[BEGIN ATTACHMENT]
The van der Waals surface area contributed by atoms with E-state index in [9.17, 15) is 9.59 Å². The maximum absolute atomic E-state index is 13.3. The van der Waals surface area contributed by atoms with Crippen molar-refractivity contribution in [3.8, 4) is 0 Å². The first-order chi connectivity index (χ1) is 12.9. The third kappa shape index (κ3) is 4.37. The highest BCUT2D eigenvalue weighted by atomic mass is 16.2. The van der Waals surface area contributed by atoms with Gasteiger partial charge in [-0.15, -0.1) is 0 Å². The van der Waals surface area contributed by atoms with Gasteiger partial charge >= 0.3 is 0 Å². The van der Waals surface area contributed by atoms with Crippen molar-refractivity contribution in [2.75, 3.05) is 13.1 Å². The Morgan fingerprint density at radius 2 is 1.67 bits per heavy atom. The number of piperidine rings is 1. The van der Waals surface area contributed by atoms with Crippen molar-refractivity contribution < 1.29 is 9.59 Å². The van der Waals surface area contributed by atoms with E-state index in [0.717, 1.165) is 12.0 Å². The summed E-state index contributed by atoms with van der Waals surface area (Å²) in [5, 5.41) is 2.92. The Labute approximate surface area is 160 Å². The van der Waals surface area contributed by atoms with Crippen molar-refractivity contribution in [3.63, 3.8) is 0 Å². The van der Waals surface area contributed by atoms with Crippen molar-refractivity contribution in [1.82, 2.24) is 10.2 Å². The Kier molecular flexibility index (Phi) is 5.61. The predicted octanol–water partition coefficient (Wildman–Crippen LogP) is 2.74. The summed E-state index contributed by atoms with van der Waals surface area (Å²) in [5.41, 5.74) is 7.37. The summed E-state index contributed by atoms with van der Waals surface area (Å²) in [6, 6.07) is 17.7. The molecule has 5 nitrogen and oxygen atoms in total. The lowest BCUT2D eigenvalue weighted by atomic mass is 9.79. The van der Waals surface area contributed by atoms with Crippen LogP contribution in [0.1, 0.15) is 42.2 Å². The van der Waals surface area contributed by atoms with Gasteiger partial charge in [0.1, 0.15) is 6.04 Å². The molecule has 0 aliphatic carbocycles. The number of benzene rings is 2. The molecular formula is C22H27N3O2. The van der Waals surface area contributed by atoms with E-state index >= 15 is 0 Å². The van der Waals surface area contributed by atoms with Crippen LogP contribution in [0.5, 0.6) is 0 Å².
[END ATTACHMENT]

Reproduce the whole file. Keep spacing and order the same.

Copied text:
The van der Waals surface area contributed by atoms with E-state index in [9.17, 15) is 9.59 Å². The maximum absolute atomic E-state index is 13.3. The van der Waals surface area contributed by atoms with Crippen molar-refractivity contribution in [3.8, 4) is 0 Å². The first-order chi connectivity index (χ1) is 12.9. The third kappa shape index (κ3) is 4.37. The highest BCUT2D eigenvalue weighted by atomic mass is 16.2. The van der Waals surface area contributed by atoms with Gasteiger partial charge in [-0.15, -0.1) is 0 Å². The van der Waals surface area contributed by atoms with Gasteiger partial charge >= 0.3 is 0 Å². The van der Waals surface area contributed by atoms with Crippen molar-refractivity contribution in [2.75, 3.05) is 13.1 Å². The Morgan fingerprint density at radius 2 is 1.67 bits per heavy atom. The number of piperidine rings is 1. The van der Waals surface area contributed by atoms with Crippen molar-refractivity contribution < 1.29 is 9.59 Å². The van der Waals surface area contributed by atoms with E-state index in [0.717, 1.165) is 12.0 Å². The summed E-state index contributed by atoms with van der Waals surface area (Å²) in [5, 5.41) is 2.92. The Labute approximate surface area is 160 Å². The van der Waals surface area contributed by atoms with Crippen molar-refractivity contribution in [3.63, 3.8) is 0 Å². The van der Waals surface area contributed by atoms with Crippen molar-refractivity contribution in [1.82, 2.24) is 10.2 Å². The Kier molecular flexibility index (Phi) is 5.61. The predicted octanol–water partition coefficient (Wildman–Crippen LogP) is 2.74. The summed E-state index contributed by atoms with van der Waals surface area (Å²) in [5.41, 5.74) is 7.37. The summed E-state index contributed by atoms with van der Waals surface area (Å²) in [6, 6.07) is 17.7. The molecule has 5 nitrogen and oxygen atoms in total. The lowest BCUT2D eigenvalue weighted by atomic mass is 9.79. The van der Waals surface area contributed by atoms with Crippen LogP contribution in [0.1, 0.15) is 42.2 Å². The van der Waals surface area contributed by atoms with Gasteiger partial charge in [0.1, 0.15) is 6.04 Å². The molecule has 0 aliphatic carbocycles. The number of benzene rings is 2. The molecular formula is C22H27N3O2. The van der Waals surface area contributed by atoms with E-state index >= 15 is 0 Å². The van der Waals surface area contributed by atoms with Crippen LogP contribution in [0.5, 0.6) is 0 Å².